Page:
There was no the mandate of the United Nations; it was a policy that was used by the US administration to destabilize Saddam Hussein’s government. Consequently, when George Bush took office in 2001, he was determined to accomplish what his predecessor had started. President Bill Clinton had authorized the $97 million military aid to the Iraq opposition forces to topple Saddam Hussein and install the democratic government (Popular Social Science 1).
After the first Gulf War in Iraq both the Clinton and the Bush administrations hoped that the imposition of economic sanctions and the no-flight zones in Iraq would result in a palace revolution by members of Saddam’s own Baath regime (Popular Social Science 1). This was not U.N. policy, however, but Washington’s own unilateral intention was to overthrow the regime in Baghdad and install a democracy in Iraq. From the above phenomena, we can depict that the second Bush Administration did not follow the channels of the United Nations to launch war; because there were concerns the deal could not be vetoed due to humanitarian concerns and could hinder the big plans right from the Clinton Administration. Additionally, in 2002 the Congress and the Senate of the United States had passed a resolution that gave the president more powers to invade any country without the mandate of the United Nations (Popular Social Science 1). From the above statement, it gives a clear picture the congress and the Senate were main bodies that empowered the Second Bush Administration to declare war without the authorization of the United Nations. Additionally, by 2002 the US was speaking in one voice on matters of foreign policy, thus, Bush used the proxy endorsement of the resolution of the congress and the senate to the launch war against Saddam Hussein.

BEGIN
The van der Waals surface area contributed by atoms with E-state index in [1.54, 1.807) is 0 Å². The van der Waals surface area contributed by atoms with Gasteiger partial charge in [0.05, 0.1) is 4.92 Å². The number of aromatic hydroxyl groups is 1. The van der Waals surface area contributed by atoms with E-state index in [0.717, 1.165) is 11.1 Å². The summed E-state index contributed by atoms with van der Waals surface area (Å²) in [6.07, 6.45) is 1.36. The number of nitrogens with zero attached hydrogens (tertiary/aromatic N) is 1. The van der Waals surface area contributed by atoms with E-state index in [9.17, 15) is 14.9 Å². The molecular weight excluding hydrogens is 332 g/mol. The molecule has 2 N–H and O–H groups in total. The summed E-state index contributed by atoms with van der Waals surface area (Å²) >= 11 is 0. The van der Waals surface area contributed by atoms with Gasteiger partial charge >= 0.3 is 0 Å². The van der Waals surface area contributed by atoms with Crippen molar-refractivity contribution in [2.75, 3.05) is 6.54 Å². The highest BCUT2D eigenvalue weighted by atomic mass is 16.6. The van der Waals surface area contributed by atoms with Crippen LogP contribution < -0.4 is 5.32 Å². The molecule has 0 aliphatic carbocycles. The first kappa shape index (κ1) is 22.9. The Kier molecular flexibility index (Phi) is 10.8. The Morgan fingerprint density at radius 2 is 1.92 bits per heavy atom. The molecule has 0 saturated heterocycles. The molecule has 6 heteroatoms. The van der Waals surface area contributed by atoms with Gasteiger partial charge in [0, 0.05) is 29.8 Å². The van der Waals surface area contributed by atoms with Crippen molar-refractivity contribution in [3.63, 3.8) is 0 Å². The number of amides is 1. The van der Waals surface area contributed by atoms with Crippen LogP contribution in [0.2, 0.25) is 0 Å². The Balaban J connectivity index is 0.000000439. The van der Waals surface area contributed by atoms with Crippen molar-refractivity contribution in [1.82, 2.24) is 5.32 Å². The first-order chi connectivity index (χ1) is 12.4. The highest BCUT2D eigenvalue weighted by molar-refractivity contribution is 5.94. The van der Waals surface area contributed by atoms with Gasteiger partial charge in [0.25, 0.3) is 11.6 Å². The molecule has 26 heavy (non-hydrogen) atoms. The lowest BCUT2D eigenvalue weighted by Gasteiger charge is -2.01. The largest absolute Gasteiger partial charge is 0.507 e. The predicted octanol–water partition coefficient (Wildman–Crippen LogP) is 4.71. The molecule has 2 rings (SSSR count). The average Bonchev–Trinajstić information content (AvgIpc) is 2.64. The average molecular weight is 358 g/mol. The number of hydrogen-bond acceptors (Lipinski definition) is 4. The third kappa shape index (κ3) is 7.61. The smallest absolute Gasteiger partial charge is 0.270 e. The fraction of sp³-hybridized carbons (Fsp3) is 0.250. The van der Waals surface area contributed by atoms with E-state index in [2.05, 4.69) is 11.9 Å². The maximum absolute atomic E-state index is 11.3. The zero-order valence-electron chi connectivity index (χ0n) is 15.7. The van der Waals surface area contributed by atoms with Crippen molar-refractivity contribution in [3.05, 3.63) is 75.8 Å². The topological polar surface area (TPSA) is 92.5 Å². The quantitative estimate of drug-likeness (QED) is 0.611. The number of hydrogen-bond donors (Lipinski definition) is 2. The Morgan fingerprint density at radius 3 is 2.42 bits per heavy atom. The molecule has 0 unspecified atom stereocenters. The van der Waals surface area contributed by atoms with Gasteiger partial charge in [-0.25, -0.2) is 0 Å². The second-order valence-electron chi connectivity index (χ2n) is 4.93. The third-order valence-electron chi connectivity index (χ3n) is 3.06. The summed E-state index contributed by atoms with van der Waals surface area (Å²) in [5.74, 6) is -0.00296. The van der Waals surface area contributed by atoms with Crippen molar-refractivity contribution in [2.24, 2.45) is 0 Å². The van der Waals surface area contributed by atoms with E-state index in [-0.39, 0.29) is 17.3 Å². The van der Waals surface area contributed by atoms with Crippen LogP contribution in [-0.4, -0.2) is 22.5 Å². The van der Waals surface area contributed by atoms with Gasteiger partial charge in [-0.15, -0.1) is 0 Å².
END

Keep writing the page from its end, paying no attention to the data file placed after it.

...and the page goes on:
The United States is likely to attack another country unilaterally because there was a declaration made in1992 by the Department of the United States Defense. In this